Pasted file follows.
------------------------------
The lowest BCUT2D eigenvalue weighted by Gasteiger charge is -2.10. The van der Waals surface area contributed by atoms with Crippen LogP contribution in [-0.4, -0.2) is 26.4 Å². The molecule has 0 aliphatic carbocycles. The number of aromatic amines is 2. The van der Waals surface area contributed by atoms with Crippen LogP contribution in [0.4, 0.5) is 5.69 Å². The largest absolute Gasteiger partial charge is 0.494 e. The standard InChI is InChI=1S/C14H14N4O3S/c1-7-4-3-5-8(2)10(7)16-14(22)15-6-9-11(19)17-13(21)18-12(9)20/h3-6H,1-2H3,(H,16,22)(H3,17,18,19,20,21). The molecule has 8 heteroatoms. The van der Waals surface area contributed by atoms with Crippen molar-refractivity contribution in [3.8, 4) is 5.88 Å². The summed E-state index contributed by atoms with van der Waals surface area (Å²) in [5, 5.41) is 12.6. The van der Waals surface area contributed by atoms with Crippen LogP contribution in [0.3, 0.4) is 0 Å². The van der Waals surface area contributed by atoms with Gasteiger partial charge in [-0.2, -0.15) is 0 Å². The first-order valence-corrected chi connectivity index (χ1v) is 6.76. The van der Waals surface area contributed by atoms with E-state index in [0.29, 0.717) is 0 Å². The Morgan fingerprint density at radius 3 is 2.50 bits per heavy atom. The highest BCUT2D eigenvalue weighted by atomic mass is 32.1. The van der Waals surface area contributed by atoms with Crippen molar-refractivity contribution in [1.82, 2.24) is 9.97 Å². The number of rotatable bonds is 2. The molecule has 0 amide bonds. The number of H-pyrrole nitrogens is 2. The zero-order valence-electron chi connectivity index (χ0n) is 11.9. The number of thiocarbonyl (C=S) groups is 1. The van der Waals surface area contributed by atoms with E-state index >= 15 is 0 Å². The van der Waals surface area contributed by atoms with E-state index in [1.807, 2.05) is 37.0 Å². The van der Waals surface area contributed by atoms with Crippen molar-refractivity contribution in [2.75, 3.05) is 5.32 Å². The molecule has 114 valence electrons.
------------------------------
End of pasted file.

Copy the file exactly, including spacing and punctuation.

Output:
The lowest BCUT2D eigenvalue weighted by Gasteiger charge is -2.10. The van der Waals surface area contributed by atoms with Crippen LogP contribution in [-0.4, -0.2) is 26.4 Å². The molecule has 0 aliphatic carbocycles. The number of aromatic amines is 2. The van der Waals surface area contributed by atoms with Crippen LogP contribution in [0.4, 0.5) is 5.69 Å². The largest absolute Gasteiger partial charge is 0.494 e. The standard InChI is InChI=1S/C14H14N4O3S/c1-7-4-3-5-8(2)10(7)16-14(22)15-6-9-11(19)17-13(21)18-12(9)20/h3-6H,1-2H3,(H,16,22)(H3,17,18,19,20,21). The molecule has 8 heteroatoms. The van der Waals surface area contributed by atoms with Crippen molar-refractivity contribution in [3.8, 4) is 5.88 Å². The summed E-state index contributed by atoms with van der Waals surface area (Å²) in [5, 5.41) is 12.6. The van der Waals surface area contributed by atoms with Crippen LogP contribution in [0.3, 0.4) is 0 Å². The van der Waals surface area contributed by atoms with Gasteiger partial charge in [-0.2, -0.15) is 0 Å². The first-order valence-corrected chi connectivity index (χ1v) is 6.76. The van der Waals surface area contributed by atoms with E-state index in [0.29, 0.717) is 0 Å². The Morgan fingerprint density at radius 3 is 2.50 bits per heavy atom. The highest BCUT2D eigenvalue weighted by atomic mass is 32.1. The van der Waals surface area contributed by atoms with Crippen molar-refractivity contribution in [1.82, 2.24) is 9.97 Å². The number of rotatable bonds is 2. The molecule has 0 amide bonds. The number of H-pyrrole nitrogens is 2. The zero-order valence-electron chi connectivity index (χ0n) is 11.9. The number of thiocarbonyl (C=S) groups is 1. The van der Waals surface area contributed by atoms with E-state index >= 15 is 0 Å². The van der Waals surface area contributed by atoms with E-state index in [1.807, 2.05) is 37.0 Å². The van der Waals surface area contributed by atoms with Crippen molar-refractivity contribution in [2.75, 3.05) is 5.32 Å². The molecule has 114 valence electrons.